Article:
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Elaine Davis on Governor Lee signing her district election bill into law
Published May 12, 2023; 1:16 p.m.

KNOXVILLE -- House Bill 817, by Elaine Davis, and Senate Bill 526, by Frank Niceley, were introduced to make sure all Tennesseans have fair elections and registered voters in districts are not disenfranchised by voters outside of their district.

In 1983, Knoxville’s former State Representative Pete Drew introduced House Bill 381 to create a new Tennessee general election law because he felt that some Tennesseans were being disenfranchised in district elections. HB381 became law as Chapter 404 of the Public Acts of 1983. That public act created the general election law Tennessee Code Annotated (TCA) 6-53-110.

The most important part of TCA 6-53-110 is the first subsection ((a)(1)(A)(B)(2)) which was referred to in 1983 as the “brainchild” of Rep. Drew. This section establishes the intent that if a candidate is nominated by a district they must be elected by that district’s voters. Through multiple amendments, including from legislators other than Rep. Drew, the 1983 bill was changed in the lower subsections which created some exemptions to the first subsection.

Forty years later, HB817/SB526 supports the intent of former Rep. Drew by amending the law to delete those exemptions so if a candidate is nominated by a district’s voters they must be elected by that district’s voters. This means the six city council districts in Knoxville will be true districts.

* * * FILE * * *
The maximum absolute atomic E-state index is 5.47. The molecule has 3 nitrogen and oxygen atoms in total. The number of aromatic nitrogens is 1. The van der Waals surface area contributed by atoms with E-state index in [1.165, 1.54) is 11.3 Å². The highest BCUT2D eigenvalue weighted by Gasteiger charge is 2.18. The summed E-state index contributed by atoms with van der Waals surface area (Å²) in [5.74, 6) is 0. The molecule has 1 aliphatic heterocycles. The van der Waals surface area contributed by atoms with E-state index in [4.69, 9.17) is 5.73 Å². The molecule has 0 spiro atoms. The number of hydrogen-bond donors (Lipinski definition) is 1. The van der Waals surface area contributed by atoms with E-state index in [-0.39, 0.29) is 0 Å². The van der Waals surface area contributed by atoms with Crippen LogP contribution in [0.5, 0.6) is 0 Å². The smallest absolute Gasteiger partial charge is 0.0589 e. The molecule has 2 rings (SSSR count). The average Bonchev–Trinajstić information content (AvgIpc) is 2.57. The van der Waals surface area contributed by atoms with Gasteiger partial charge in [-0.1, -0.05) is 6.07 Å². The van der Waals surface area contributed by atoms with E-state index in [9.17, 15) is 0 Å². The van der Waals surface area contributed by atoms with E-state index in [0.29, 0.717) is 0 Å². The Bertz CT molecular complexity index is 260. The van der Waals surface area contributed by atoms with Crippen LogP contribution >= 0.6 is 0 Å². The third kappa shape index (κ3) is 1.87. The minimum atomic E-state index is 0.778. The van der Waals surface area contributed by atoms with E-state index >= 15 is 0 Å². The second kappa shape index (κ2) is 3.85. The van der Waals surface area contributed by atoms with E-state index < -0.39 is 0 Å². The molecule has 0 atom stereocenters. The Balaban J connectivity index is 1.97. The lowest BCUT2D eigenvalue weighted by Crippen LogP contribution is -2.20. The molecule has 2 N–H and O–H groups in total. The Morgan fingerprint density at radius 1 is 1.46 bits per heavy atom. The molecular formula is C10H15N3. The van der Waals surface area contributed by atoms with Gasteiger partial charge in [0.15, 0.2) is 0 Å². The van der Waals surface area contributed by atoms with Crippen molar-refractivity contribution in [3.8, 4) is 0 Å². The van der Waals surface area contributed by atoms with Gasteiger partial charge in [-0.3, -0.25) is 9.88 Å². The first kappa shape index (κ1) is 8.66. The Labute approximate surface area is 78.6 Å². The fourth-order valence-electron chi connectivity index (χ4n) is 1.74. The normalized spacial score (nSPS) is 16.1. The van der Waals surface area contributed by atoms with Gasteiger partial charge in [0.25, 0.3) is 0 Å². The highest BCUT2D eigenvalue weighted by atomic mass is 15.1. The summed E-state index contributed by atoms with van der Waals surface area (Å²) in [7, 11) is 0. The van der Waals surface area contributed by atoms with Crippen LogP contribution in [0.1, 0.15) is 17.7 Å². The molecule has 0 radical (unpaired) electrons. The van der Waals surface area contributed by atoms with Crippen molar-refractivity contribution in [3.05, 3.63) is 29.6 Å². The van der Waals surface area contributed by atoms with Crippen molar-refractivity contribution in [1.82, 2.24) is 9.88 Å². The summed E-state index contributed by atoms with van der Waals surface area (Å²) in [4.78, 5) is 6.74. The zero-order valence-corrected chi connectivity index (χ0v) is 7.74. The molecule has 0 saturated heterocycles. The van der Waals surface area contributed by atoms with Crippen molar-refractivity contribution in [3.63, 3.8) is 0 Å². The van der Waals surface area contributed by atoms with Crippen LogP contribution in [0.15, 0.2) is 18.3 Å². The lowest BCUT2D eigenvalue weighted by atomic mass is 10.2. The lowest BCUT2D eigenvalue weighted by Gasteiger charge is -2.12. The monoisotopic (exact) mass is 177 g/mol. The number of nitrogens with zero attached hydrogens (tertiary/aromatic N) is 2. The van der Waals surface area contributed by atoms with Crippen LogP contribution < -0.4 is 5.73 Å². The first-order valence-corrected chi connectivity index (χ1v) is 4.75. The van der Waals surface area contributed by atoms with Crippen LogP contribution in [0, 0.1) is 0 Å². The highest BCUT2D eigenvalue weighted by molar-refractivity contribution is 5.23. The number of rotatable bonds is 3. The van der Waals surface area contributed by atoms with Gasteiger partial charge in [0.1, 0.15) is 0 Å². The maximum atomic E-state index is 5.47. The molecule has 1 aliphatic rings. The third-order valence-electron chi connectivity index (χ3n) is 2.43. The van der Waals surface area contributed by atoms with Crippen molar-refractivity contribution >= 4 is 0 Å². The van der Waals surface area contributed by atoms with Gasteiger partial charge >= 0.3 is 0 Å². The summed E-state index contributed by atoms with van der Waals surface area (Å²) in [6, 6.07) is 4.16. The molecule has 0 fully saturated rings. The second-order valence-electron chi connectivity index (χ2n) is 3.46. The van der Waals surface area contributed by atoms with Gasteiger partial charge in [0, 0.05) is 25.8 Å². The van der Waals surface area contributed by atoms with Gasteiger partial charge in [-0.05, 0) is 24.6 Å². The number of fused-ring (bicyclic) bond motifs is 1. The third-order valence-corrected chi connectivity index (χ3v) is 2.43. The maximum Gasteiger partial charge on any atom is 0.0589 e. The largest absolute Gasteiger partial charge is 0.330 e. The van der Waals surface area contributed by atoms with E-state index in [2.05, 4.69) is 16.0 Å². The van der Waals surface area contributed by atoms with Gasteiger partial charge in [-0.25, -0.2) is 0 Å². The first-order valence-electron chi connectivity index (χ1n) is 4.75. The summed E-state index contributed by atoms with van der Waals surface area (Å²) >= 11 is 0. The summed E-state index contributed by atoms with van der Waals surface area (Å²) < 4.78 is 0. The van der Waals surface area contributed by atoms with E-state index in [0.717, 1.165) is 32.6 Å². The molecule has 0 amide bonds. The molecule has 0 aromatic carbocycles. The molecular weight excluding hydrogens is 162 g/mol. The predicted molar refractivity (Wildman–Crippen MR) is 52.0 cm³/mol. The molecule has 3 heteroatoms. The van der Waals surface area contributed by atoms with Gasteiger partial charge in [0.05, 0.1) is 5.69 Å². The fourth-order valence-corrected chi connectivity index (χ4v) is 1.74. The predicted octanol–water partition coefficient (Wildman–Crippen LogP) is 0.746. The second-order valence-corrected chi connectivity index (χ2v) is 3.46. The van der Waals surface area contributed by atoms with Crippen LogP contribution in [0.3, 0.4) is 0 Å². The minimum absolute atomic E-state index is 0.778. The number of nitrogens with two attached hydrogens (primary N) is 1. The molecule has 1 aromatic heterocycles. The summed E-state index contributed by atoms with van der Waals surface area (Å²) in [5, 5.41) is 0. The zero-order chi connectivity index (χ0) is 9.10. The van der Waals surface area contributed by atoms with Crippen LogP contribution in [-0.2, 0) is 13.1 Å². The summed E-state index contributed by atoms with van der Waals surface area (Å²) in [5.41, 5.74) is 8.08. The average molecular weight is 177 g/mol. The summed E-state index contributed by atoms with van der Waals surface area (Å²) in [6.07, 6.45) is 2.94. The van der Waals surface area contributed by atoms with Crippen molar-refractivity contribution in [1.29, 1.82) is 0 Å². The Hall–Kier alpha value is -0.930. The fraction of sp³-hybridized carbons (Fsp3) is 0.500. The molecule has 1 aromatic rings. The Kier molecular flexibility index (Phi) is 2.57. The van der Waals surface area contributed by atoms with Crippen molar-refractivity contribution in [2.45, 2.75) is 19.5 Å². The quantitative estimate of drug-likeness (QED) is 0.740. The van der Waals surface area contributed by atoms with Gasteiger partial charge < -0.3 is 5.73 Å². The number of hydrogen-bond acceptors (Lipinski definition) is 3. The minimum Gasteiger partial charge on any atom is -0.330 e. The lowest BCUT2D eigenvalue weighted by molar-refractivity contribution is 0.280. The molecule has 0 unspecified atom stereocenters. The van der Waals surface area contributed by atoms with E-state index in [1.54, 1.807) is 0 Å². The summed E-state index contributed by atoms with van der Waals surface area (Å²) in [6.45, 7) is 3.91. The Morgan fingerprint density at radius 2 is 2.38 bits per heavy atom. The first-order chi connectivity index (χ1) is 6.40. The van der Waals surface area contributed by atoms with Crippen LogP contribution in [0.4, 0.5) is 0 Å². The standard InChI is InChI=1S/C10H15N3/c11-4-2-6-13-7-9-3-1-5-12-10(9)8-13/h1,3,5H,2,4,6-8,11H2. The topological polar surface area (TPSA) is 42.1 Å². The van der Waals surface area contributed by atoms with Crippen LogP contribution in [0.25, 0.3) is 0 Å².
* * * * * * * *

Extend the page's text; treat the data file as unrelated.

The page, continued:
The Tennessee Constitution, TCA 6-53-110, and local charters all agree that the Tennessee General Assembly has final authority on general election law. HB817/SB526 is general election law because it impacts multiple communities across Tennessee. The 1983 act was also general election law, and it was enacted that year despite apparently all Knoxville city council elected officials opposing it. Part of their concerns were about home rule and their charter.

District voters being disenfranchised has been a problem for decades. In 1983, on the House floor Rep. Drew mentioned he was aware of four examples of candidates who won their districts, including by wide margins, but lost the election to voters outside of the district. Since 1983, there have been at least six more examples, including four more from Knoxville in the 1997, 2009, 2017, and 2021 city elections. Two examples from Morristown in their 2021 city election.

HB817/SB526 does not change any Tennessee law regarding partisan elections, nor does it eliminate runoff elections.

“I would like to thank Governor Lee for signing this important bill to enact fair elections.”


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